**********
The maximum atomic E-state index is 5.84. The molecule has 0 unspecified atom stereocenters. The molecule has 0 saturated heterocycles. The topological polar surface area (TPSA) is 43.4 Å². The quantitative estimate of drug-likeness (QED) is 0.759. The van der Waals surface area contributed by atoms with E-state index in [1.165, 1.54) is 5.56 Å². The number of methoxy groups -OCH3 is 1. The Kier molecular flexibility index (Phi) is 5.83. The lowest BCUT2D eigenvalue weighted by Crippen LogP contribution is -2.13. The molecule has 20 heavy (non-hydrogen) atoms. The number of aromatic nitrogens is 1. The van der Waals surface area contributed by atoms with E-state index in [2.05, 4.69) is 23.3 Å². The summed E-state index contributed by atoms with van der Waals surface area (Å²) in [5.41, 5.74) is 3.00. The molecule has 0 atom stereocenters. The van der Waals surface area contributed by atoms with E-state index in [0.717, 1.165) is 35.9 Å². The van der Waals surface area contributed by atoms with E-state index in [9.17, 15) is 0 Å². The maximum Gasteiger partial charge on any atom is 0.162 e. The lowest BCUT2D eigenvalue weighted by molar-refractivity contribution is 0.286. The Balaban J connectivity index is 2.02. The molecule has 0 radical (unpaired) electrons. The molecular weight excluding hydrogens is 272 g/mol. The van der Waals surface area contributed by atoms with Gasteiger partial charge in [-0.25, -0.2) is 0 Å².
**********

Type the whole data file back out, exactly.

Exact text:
The maximum atomic E-state index is 5.84. The molecule has 0 unspecified atom stereocenters. The molecule has 0 saturated heterocycles. The topological polar surface area (TPSA) is 43.4 Å². The quantitative estimate of drug-likeness (QED) is 0.759. The van der Waals surface area contributed by atoms with E-state index in [1.165, 1.54) is 5.56 Å². The number of methoxy groups -OCH3 is 1. The Kier molecular flexibility index (Phi) is 5.83. The lowest BCUT2D eigenvalue weighted by Crippen LogP contribution is -2.13. The molecule has 20 heavy (non-hydrogen) atoms. The number of aromatic nitrogens is 1. The van der Waals surface area contributed by atoms with E-state index in [2.05, 4.69) is 23.3 Å². The summed E-state index contributed by atoms with van der Waals surface area (Å²) in [5.41, 5.74) is 3.00. The molecule has 0 atom stereocenters. The van der Waals surface area contributed by atoms with E-state index in [0.717, 1.165) is 35.9 Å². The van der Waals surface area contributed by atoms with E-state index in [9.17, 15) is 0 Å². The maximum Gasteiger partial charge on any atom is 0.162 e. The lowest BCUT2D eigenvalue weighted by molar-refractivity contribution is 0.286. The Balaban J connectivity index is 2.02. The molecule has 0 radical (unpaired) electrons. The molecular weight excluding hydrogens is 272 g/mol. The van der Waals surface area contributed by atoms with Gasteiger partial charge in [-0.25, -0.2) is 0 Å².